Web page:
Wednesday, 21 September 2011

Success is not Dependent on Failure

The Bookshop Guru

A book review of Adapt: Why Success Always Starts with Failure by Tim Harford

I started reading this book because I was intrigued by the title and the subject matter. The first two chapters were good and well written, but after that I felt the book lost touch with the initial premise. This is because not all success starts with failure. The basic premise of the book is that complex systems of organisations are too centralised and use inflexible doctrine to run their organisations. These organisations have little or no experimentation or trial and error policies, and so they lack the adaptability needed for today’s fast changing economic landscape to succeed in the long run.

Many examples are used to illustrate the point Harford is trying to make. But that is easy to do – find examples where success came from failure. But that doesn’t prove the point Harford is making, that is just coincidence and to some extent luck. Consider the example of Google versus Microsoft. Harford tells us that Google became a dominant company because of how they are willing to experiment and allow their employees the freedom to develop new ideas. Nothing new here many companies including Microsoft develop and test new products all the time and will have failures. In fact even Harford acknowledges that Google’s success with tailored search engine adverts was by chance and not by design. Harford says Google’s engineers did not set out to design optimised advertising they happened upon it by chance.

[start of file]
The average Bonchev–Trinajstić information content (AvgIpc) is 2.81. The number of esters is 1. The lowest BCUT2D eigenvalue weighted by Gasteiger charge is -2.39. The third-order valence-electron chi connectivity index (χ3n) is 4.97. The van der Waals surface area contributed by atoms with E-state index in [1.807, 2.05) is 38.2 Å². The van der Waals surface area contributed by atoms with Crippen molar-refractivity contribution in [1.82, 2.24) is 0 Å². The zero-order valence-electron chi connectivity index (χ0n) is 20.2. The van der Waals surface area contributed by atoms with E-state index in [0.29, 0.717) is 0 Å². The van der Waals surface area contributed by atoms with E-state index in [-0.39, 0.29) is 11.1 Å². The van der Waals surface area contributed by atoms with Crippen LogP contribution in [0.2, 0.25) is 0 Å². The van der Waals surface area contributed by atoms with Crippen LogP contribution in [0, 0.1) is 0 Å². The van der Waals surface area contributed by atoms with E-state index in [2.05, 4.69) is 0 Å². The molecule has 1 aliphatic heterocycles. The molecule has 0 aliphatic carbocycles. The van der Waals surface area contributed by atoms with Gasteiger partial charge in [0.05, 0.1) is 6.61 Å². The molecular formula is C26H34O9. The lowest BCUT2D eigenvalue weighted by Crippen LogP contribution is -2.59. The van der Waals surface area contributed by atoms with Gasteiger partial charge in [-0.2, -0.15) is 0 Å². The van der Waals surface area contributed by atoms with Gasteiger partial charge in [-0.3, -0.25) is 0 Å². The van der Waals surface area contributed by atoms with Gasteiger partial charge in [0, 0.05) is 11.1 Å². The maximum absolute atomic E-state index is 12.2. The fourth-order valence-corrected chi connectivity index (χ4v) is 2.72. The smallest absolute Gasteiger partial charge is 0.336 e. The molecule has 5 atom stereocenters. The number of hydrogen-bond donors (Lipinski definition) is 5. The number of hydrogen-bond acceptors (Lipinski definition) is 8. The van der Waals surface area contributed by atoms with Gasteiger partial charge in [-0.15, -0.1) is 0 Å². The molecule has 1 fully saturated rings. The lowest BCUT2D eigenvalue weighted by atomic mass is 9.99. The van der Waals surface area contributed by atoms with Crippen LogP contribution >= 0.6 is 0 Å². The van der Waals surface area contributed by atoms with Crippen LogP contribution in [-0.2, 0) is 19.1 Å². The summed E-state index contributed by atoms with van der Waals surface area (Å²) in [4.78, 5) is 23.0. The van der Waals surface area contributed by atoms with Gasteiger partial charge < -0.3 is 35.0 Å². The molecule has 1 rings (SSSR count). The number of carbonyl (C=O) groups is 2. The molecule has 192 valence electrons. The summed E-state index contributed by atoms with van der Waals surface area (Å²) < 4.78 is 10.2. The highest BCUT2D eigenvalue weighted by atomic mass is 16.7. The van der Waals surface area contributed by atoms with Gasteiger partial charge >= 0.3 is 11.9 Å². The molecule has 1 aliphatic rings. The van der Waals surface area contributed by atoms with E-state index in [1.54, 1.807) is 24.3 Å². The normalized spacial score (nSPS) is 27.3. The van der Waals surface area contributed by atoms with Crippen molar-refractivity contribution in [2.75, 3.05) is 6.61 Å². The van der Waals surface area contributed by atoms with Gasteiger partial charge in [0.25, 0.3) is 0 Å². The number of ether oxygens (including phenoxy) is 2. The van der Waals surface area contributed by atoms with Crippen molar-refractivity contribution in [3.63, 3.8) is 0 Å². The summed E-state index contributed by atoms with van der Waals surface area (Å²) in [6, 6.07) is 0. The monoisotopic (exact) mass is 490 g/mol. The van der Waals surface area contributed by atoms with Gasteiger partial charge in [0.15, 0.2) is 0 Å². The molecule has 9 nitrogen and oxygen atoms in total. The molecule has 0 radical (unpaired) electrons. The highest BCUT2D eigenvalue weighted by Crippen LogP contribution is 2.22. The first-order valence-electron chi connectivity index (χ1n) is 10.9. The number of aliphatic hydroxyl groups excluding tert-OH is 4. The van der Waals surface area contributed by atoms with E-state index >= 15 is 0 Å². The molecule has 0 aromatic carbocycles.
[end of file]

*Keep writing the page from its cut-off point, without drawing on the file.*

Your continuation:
History tells us that many great innovations have come from luck and chance. So without luck and chance on your side even with experimentation and failure is no guarantee for success. So it’s a false premise to say success always starts with failure.



Another example touted was how the top-down approach used by previous leaders in the wake of the Iraq war that initially failed led to success because a few inspired commanders responded to ground conditions and adapted their policy to suit. I am not sure how this example shows that success always starts with failure. In my opinion its human nature to under estimate and be over optimistic on complex events and that success is subjective and only time will tell if this true.

Harford also uses the banking crisis of 2007/8 to tell his readers why success comes from failure. I personally do not see the correlation between bank failure and success. Everyone knows that the crisis was largely caused by greed and ignorance and not because the banks failed to adapt or were too centralised as organisations. In fact the banks failed and the only reason why some of them exist today is because taxpayer’s money bailed them out – that is not a success.


Overall an entertaining read but I do not agree with the evidence Harford presented that success always starts with failure.

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